Eric: Nice. So now I want to talk about the platform. So, my favorite features that I’ve used with some other forms are some of the dynamic prefill, so depending on who’s filling out that form, how does that work? Or dependencies, so building out logic within that. So if you fill out this form it brings you to another form, if you click this field you have a set of dependent other fields that would go inside of that to then go and push additional data into that form.
Peter: Yeah, so we have lots of different ways to manage that type of data interaction. First, as you mentioned, prefilling out of Salesforce, we are really powerful. We do that with URL parameters, so if you can imagine pushing a contact ID through a form dynamically out of an email campaign is probably the most straightforward one. That will allow you to just as you push information to Salesforce, pull information out of objects and fields and put that into the form fields themselves. Those can still be edited if you want and updated, doing a bit more of that progressive profiling has become very popular lately, especially within Pardot. So that type of interaction is one that’s really powerful with prefilling and then all the dynamics and dependences that are built in happen in two different places. So, one, you can have dependencies and dynamic content within a specific form. If I answer question one in a certain way, question two is going to show a different option for me. You can also string forms together in a bit of a workflow, so say I have two forms that go together, one is going to be taking basic information like contact information and availability. I’m going to them push that to Salesforce, turn some processes, get back some information and then prefill a specific second form, whether that’s form two, three, or four in the process with all of those results and that resulting data, allowing me to build out a more dynamic workflow. So, form to form, as well as working with those field dependencies within a specific form.
Eric: Cool. So really, you’re bringing in a lot of automation into this form so it’s not so reliant on a lot of the automation out of Salesforce, you can keep them a little more separated so that you know that all of the automation that’s happening within FormAssembly is going to be within the FormAssembly platform, and all the automations related to Salesforce are happening within Salesforce. So, I think it’s pretty valuable to point out that you can have a delineation between those two systems so you don’t have a lot of mix of automations. Because with a lot of orgs we’ve worked with, you have a lot of moving parts and it’s hard to keep track of all those different pieces and what touches what data or what touches what object so I think it’s helpful to point out that there’s a clear line in the sand of where you can do a lot of this stuff within FormAssembly or other apps and what can remain in Salesforce to do a lot of the backend processing.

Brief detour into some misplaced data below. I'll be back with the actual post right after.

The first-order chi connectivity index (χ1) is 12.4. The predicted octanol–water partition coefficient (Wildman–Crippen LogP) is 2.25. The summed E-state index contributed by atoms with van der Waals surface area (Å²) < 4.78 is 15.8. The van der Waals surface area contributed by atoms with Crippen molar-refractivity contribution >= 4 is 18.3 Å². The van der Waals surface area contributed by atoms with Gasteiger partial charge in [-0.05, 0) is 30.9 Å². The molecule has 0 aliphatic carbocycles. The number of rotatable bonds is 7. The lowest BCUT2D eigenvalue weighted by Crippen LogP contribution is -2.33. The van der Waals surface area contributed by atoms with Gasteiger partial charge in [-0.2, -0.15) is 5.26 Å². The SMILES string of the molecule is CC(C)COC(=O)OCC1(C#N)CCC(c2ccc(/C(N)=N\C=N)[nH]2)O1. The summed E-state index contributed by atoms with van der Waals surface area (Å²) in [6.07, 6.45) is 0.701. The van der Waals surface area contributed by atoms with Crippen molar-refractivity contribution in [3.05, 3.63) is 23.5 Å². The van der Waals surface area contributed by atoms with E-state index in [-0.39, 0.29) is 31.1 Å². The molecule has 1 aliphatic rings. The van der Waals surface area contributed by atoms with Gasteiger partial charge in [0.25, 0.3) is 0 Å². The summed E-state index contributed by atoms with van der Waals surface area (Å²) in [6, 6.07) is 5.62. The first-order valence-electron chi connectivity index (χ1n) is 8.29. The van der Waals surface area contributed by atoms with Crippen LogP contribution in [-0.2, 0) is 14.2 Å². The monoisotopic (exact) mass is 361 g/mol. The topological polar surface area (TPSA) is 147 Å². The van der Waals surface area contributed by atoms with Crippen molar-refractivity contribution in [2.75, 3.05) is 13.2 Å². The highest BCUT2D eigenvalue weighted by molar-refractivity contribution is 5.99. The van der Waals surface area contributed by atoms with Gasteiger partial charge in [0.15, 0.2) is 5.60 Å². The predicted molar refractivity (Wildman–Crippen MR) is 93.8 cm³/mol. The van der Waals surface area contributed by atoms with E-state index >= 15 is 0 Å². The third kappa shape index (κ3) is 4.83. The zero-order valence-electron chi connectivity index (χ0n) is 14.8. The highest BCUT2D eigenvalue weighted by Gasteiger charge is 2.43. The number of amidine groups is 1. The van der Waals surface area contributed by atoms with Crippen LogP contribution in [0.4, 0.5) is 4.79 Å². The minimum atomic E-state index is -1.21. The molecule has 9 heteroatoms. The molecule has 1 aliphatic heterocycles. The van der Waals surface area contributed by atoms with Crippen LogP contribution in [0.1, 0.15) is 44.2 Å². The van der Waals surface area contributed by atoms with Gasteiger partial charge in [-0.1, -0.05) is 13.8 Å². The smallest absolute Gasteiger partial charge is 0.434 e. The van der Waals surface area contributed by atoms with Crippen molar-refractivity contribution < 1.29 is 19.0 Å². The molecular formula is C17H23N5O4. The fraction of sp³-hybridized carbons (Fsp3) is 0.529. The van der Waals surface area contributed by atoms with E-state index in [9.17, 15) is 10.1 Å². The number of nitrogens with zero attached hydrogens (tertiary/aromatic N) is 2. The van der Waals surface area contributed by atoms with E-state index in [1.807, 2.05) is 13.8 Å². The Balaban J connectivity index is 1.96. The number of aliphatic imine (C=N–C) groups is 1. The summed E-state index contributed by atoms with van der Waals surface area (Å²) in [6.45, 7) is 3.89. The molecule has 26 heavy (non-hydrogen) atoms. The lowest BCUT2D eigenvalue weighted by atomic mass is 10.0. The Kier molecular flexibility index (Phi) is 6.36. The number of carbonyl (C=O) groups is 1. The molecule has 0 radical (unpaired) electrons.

Peter: Definitely. And a lot of the times that I’ve seen customers come back with the overwhelming positive reviews, it’s because they don’t think of Formassembly as a forms product. I mean of course, given the name, we still build forms, but it’s much more of a business process automator, like you said. Getting those flows in, getting your business processes lined up, so that we know what work we’re doing outside of Salesforce, and then we can simplify our Salesforce org. Because as we’ve all seen, lots of triggers and all these other notions of automation within Salesforce, can sometimes get really complicated and really expensive. But using a drag and drop WYSIWYG product outside of Salesforce has a lot of benefit for those business users that don’t necessarily have to use more technical resources to get it done in Salesforce, they can do it themselves in a product like FormAssembly
Eric: Cool, well I think this was a good overview for everyone who’s trying to learn a little bit about FormAssembly and I really appreciate your time today. Is there anything else that you’d like to talk about at all?
Peter: Yeah, I’d just like to mention we’re on AppExchange as well so we do have single sign-on into Salesforce should you want to build within the Salesforce platform, lots of different discount opportunities for nonprofits, working with partners. But really, my one takeaway and challenge is to think of forms as more than forms, as I alluded to before. Look at which processes you can bring online, whether that’s an application process, a registration process. Cut down on that paper and time from employees and get to a true automated state where all the data flows properly.
Eric: Awesome, well again, thank you sir. Appreciate your time and thank you guys for tuning in for this week’s Redcast. We hope to catch you again next time.